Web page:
Wallasea Island Wild Coast Project
What is the Wallasea Island Wild Coast Project?
This is a landmark conservation and engineering project, the largest of its type in Europe. This exciting project is working to transform 670 hectares of arable farmland into the coastal marshland it once was. This area is more than double the size of the City of London!
The project is a response to the challenges that climate change poses for the UK’s low-lying coastline and aims to future proof this landscape for people and wildlife.
- It lies at the heart of an internationally-important estuary, and is a vital part of the Greater Thames landscape. For many, it will be the closest accessible Wild Coast.
- Once complete it will support important bird species and could even re-establish once lost breeding birds, such as Kentish plovers and black-winged stilts.
- This project is an example of how amazing things can be achieved through partnership working. Current partners include Crossrail, the Environment Agency, Defra and Natural England. We are currently in the process of searching for more partners to become part of this iconic project and help provide the remainder of the soil required to complete the island.
Crossrail has constructed a temporary jetty in the River Crouch and is using this facility to deliver excavated material from its tunnelling operations deep under London. The first material arrived by ship in August 2012. We expect the first of these three tidal cells will be breached by 2016.
The project builds on the success of the 115 hectares of new saltmarsh and intertidal mud created on the north of the island by Defra in 2006. This area, known as Allfleet’s Marsh, is now jointly managed by the RSPB and Natural England
What will it involve?
The Wild Coast Project received planning permission from Essex County Council in 2009, after an in-depth consultation period.
The scheme will create new wildlife habitats over the next 10 years. This will include making gaps in the sea walls to allow seawater to flow in and out with the tides.
Crossrail is importing clean, recovered soils by ship to shape the new landform. Raising the land will reduce the volume of seawater entering on each tide. In turn, this will reduce any adverse effects on navigation, shell fisheries and other sea defences. It also means that properties and businesses on the rest of the island will be less vulnerable to flooding.
The whole project requires 7 million m³ of soil, 2.1 million of which will come from Crossrail. To complete this ambitious coastal re-creation we are still looking for the remaining amount of soil and are in the process of talking with potential soil suppliers.
The Wallasea Island Wild Coast Project is the largest of its kind in Europe and has attracted lots of interest worldwide. The scheme provides an example of how industry and conservation can work together to create something amazing that will not only benefit wildlife, but future generations for years to come.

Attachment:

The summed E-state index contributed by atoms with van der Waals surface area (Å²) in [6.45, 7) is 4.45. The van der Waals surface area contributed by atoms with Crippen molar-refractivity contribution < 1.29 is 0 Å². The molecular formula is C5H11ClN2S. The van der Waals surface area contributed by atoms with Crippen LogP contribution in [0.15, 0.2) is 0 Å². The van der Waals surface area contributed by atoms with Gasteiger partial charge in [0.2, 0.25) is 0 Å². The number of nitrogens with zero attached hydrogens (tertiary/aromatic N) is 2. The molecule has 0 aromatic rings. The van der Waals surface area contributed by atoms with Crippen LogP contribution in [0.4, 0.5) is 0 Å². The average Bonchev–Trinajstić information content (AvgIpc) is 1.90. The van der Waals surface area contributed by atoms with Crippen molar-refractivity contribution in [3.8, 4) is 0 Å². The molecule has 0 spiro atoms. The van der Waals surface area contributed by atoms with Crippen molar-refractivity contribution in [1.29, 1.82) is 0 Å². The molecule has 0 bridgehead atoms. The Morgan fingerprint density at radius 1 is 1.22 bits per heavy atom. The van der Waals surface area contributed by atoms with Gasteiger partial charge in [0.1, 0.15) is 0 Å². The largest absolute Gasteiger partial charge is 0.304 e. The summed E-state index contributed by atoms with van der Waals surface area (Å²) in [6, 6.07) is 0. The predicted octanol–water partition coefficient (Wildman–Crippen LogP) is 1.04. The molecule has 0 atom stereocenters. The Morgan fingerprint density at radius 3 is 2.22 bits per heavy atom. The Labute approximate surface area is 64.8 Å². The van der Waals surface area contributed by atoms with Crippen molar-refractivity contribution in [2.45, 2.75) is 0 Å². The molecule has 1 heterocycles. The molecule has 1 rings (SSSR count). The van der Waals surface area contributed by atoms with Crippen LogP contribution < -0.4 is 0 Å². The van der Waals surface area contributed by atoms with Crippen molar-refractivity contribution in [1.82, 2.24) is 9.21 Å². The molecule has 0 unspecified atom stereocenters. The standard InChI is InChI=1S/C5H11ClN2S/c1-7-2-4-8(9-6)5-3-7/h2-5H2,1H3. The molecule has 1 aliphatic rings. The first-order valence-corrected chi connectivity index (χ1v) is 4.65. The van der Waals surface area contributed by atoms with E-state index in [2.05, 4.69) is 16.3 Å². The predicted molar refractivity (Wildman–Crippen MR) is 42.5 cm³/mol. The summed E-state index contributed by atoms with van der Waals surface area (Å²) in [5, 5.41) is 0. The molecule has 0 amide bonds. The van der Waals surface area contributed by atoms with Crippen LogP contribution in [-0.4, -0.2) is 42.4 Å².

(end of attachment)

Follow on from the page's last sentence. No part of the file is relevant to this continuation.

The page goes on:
Why the Wallasea Island Wild Coast Project is needed?
Four hundred years ago there were 30,000 hectares of wildlife-rich saltmarsh around the Essex coast. Now, saltmarsh is rare, with just 2,500 hectares left. That’s a loss of 39,000 football pitches!
In England, saltmarshes and mudflats are being lost at an alarming rate of 100 hectares a year.
Sadly, this rate of saltmarsh loss will only increase with climate change. Rising sea levels steadily erode the precious mudflats between land and sea and the food-rich environment will be lost to our wildlife forever.
The Wallasea Island Wild Coast Project aims to re-create some of this lost landscape and save it, both for the incredible wildlife that relies on it and for the people that relish it for its restorative benefits and for the pleasure of seeing such places exist.
What will it look like?
Once all the work at Wallasea Island is complete it will be a rich mosaic of habitats. From mudflats to saltmarsh to grassy sea walls and lagoons, wildlife including lapwings, avocets and the rare oil beetle will find food a plenty.
As sea levels rise the island will act to future proof the landscape for species that are moving in line with climate change and the island will provide a home for nature as their natural homes start to diminish.
Wallasea Island will become an amazing space for people too, with wildlife spectacles galore and a chance to relax in the wilds of Essex.
Material from the Crossrail project is being used to complete Jubilee Marsh, the first of three inter-tidal cells. Crossrail have now completed the delivery of material to site, with a total of 3.02 million tonnes of clean earth from the construction of tunnels and station below London. A maximum of five ships were used, delivering a peak of 45,000 tonnes per week.
Around 90% of Jubilee Marsh has now been completed, with placement due to be completed in May. The breaching of the seawalls at this first cell is scheduled for July.
It was recognised early in the consultation process that the management of shipping to avoid potential conflicts with the sailing community was essential. A monthly liaison meeting has continued to be held in the sailing season between Crouch Harbour Authority, the Joint Sailing Clubs Committee, Crossrail, RSPB and Crossrail’s Wallasea Contractors (BAM Nuttall / Van Oord).
This frequent liaison has helped to manage shipping movements in the most important sailing times, through to a successful conclusion. These arrangements have worked well and we are grateful for the help received from those involved.